The route of the 2005 Tour of Britain was announced yesterday at simultaneous launches in Glasgow and London. C+ took the train up to the Big Smoke to be there - though it would probably have been cheaper to fly to Glasgow.
The two big stories from the launch were that this is now a six day race, up from five days in '04, and that as the Glasgow launch venues suggests the race is now truly a Tour of Britain - ToB Technical Director, Mick Bennnet revealing that the race organisers had inked a three year deal with Visit Scotland securing Scottish starts and stages through to 2008.
This year's race will start in Glasgow on 30th August and end in London on Sunday 4th September.
Sixteen teams - including Discovery Channel, T-Mobile, Quickstep, Phonak and Cofidis are already confirmed.
The stages they will be racing for are:
Stage 1: Glasgow to Castle Douglas - The picturesque finish on the Scottish coast is one for the sprinters according to Mick Bennnet although they'll have to negotiate a steep climb just outside of town which might thin the finishing bunch down a bit.
Stage 2:Carlisle to Blackpool - Last year's Blackpool finish was marred by trouble with traffic. This year the race forms part of the town's £1 billion relaunch as Britain's answer to Las Vegas and the riders will head into the finish along the newly built Blackpool Gateway. Expect a sprint finish.
Stage 3: Leeds to Sheffield - Last year's classic climbing stage revisited, the riders once again get to sample the delights of Snake Pass and Holme Moss. Indeed it's such a crow favourite it will feature in every Tour of Britain, said Mick.
Stage 4: Buxton to Nottingham - aside from 10 miles or so at the start the same route as last year's East Midlands stage, and again it's a sprinter friendly finish in Nottingham.
Stage 5: Birmingham - New for this year the centre of Britain's second city will be closed to traffic on a Saturday afternoon as the men on bikes slug it out on a fast street circuit.
Stage 6: Westminster, London. The same super-fast West End circuit which was such a hit with crowds and riders alike - 45 laps around a one mile circuit starting and finishing in Whitehall, following a route through Trafalgar Square, Northumberland Avenue, Victoria Embankment and Parliament Square. . Mick promised good weather so if it's even half as good as last year this should be a cracking finale to the race.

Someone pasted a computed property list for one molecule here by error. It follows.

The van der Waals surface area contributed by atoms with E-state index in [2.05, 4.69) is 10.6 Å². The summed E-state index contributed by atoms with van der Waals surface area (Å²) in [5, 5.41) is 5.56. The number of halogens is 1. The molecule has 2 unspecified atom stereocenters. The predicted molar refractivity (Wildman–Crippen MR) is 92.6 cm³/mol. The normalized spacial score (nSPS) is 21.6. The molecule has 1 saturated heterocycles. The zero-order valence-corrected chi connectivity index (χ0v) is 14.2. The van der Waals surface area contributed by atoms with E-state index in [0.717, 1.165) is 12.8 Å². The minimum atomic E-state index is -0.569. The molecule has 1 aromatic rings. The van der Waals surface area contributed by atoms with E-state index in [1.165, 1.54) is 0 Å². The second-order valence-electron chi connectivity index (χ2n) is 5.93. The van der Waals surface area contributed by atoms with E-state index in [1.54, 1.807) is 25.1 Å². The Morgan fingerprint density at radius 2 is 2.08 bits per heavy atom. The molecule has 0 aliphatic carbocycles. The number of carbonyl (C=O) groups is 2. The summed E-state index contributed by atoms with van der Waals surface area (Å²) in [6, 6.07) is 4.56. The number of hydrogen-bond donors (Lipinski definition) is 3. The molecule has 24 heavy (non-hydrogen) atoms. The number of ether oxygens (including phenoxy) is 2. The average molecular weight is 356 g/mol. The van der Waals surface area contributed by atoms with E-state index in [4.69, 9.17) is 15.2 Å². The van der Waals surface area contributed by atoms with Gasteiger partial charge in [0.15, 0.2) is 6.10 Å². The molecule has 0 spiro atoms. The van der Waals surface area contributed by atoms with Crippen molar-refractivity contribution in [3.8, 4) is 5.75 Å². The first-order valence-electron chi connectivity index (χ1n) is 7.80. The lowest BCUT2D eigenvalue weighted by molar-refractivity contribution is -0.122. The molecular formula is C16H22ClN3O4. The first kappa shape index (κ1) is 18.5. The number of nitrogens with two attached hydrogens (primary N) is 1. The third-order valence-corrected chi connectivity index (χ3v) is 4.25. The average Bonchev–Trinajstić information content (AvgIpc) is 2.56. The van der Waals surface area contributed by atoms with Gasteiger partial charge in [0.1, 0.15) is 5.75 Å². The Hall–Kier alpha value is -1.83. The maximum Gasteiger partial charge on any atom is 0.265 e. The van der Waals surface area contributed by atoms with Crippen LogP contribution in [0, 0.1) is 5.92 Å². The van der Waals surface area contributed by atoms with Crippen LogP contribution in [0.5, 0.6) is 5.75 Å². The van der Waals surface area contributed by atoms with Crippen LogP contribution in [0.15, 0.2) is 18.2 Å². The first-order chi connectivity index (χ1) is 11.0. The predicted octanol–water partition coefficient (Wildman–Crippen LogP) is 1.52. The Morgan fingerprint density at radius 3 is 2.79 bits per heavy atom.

Aside from the Tour itself there will be mass participation rides in Glasgow and London - with Transport for London (TFL) providing free cycle parking in Trafalgar Square to encourage people to ride in. The final stage will also be preceded by a top class women's race, and the Bob Chicken Trophy - which last year attracted the biggest every field for a UK crit.
Unfortunately Ken Livingston couldn't be there for the launch in London's City Hall, had he though he would undoubtedly have said this: "In the year that London bids to host the 2012 Olympic Games, we are delighted to once again welcome the final stage of the Tour of Britain.
"The Tour of Britain will be a fantastic spectacle and a fun day out. It will help to highlight the health benefits and enjoyment that cycling can offer Londoners and will illustrate the first rate facilities and experiences that London has for all tourists and visitors.''
According to TFL: "The race comes as Londoners are showing an increasing enthusiasm for cycling in the capital for recreation and transport. London-wide cycling increased 23% to May last year compared with 2003/4 and it has increased 62% on Transport for London's road network since 2001. This is the fastest growth in cycling of anywhere in the UK. To help achieve this, TfL's cycling budget is rising from £12 million in 2004 to £19.2 million in 2005/06."